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Quote:
Originally Posted by 75 911s View Post
Welcome and I look forward to seeing the updates. I love the rendering! Well, except for the sugar scoops, but you said you were going to replace those so it works out. I think the color scheme with the 52's will look amazing. I like the offset stripes. The SCRS bumper is the prettiest impact bumper replacement option going.

BTW your garage is super sanitary! Is there a Cobra build thread somewhere on another forum? Would love to check it out. They are really fun cars. There seem to be a ton of pilots that drive 911's. I know of 2 in our local group alone but I recall an off topic thread of pilots on here somewhere.

Thanks. Here is the Cobra thread. It is quite long!
https://thefactoryfiveforum.com/showthread.php?21312-Wareaglescott-s-Coyote-build-thread
Old 08-25-2018, 11:04 AM
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Originally Posted by Travis Neff View Post
The grey color on the cobra looks great, what is the color called?
Thanks.
That is a GM color called Dark Labyrinth
Old 08-25-2018, 11:11 AM
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Engine Removal

Got the motor out today. Lots of people ask me how long it took to build the Cobra and I have no idea so I am keeping a log this time. Took me about 13.25 hours to get the motor out. I am really spending a lot of time documenting how it is coming apart in hopes that when it is time to put it back together I will be very organized. Also bagging, labeling and organizing parts in bins as well as making a list of what is in each bin so I can find everything when it goes back together. Lastly I am doing a lot of photo documentation of what things should look like assembled. All that process is taking a long time but that is ok because I have no timetable on this project.

I was a little nervous doing this for the first time and stopped a lot to read forum posts on how to do things and ask questions. (thanks Jeff and Tim) Once I got everything unhooked and it was time to lower the motor I had my ATV jack under the motor and a regular jack under the transmission. Had my neighbor buddy come work the jack under the transmission and we slowly manipulated the jacks as well as raised the 2 post lift and it all came apart nicely. It was one of those things that I was unsure about doing and took a long time but next time will be so much easier. Just part of the normal learning curve.

Did have 2 small issues during the removal. Didn't realize the passenger side CV axle had gotten in the way a bit when I was lowing the motor. It kind of got pinned in there and when I pulled it free a couple bearings came out. I was planning to replace them anyways so no biggie I guess. Secondly I somehow missed a cable to the drivers side of the transmission. I am not sure if this is for the accelerator or clutch. Either way it got pulled a good bit. Not sure if any damage was done. I will need to investigate that further.

Next plan is to get the transmission separated and the motor up on the engine stand. I probably wont address a lot on the motor in the near future as I plan to work more on general disassembly and getting the body ready for paint.

Here are a few pictures and the obligatory selfie of me inside the empty engine compartment!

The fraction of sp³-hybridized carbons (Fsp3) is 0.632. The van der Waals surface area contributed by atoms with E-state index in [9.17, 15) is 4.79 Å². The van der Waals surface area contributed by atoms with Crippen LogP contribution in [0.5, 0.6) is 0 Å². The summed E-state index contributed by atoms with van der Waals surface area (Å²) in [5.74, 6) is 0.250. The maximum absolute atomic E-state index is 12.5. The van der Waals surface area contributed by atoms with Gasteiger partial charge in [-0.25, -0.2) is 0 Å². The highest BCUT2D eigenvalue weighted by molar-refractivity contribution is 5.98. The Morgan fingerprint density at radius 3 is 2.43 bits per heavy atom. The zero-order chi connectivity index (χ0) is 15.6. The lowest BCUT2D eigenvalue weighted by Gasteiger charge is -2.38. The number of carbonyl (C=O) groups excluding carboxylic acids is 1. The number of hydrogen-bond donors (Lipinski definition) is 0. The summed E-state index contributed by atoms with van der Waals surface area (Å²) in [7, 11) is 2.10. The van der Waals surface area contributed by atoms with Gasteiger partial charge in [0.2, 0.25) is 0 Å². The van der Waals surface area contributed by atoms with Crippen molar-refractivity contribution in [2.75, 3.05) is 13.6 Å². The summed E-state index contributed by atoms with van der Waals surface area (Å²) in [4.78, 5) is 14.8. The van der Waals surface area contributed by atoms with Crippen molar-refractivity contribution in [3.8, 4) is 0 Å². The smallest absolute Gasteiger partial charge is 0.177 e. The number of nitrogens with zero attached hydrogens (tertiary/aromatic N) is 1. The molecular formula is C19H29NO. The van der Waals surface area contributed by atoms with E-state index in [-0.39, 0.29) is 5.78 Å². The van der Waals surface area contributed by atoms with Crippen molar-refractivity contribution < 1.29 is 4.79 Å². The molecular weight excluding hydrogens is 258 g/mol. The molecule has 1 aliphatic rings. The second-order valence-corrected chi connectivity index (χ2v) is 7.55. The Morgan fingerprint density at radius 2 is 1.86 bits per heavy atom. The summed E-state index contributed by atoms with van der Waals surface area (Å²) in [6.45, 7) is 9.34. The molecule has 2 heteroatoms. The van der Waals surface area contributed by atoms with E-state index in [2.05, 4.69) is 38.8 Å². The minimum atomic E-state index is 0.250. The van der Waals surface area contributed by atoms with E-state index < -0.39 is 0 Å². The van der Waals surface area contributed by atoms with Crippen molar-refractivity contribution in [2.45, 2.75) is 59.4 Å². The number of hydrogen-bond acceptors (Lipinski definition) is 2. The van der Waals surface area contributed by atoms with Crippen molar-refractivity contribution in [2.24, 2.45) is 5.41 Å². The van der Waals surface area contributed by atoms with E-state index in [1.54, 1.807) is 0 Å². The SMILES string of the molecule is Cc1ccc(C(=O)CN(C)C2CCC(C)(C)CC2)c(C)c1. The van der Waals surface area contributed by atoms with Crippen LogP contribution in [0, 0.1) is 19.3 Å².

Old 09-10-2018, 12:09 PM
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Quote:
Originally Posted by toddetch View Post
I love the commitment to your War Eagle colors! (Good luck except for Nov 3 - Gig 'Em!)
^
X2 I'll be there.

Quote:
Originally Posted by wareaglescott View Post
Since the guy asking used the term equipment and has flyboy in his name I figured he would get it.
^
As the son of a life long "A" and chief pilot I was following along perfectly Scott.

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Originally Posted by wareaglescott View Post
Engine Removal

^
Well done Scott..... don't worry it always takes a bit longer the first time. Glad your bagging stuff. it sure helped me.

Congrats
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Old 09-11-2018, 07:35 AM
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Bagging is good, taking lots of pictures is also good! Glad to hear that you got it apart safely! And, don't forget to put a big piece of plastic under your engine stand. It will drip lots of oil during disassembly even if you drain the sump carefully!
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Old 09-11-2018, 08:56 AM
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Originally Posted by fred cook View Post
Bagging is good, taking lots of pictures is also good! Glad to hear that you got it apart safely! And, don't forget to put a big piece of plastic under your engine stand. It will drip lots of oil during disassembly even if you drain the sump carefully!
Good tip Fred and thanks for sending the checklist. It was very helpful.
Old 09-11-2018, 02:35 PM
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Small amount of progress today.
Need to get the motor up on the stand. While I was thinking about the weight of the motor I decided I could figure out how much it weighed since I have corner scales and weighed the car before I started.

My before weight was 2698. I figured About 70 lbs of gas so empty weight of 2628.
Put the car on the scales without the drivetrain and it now weighs 1923.

That puts the motor and tranny at about 705 lbs minus whatever the oil weighed since it is now drained out and was in the initial weight. That also includes the AC compressor (19lbs) and smog pump (10lbs)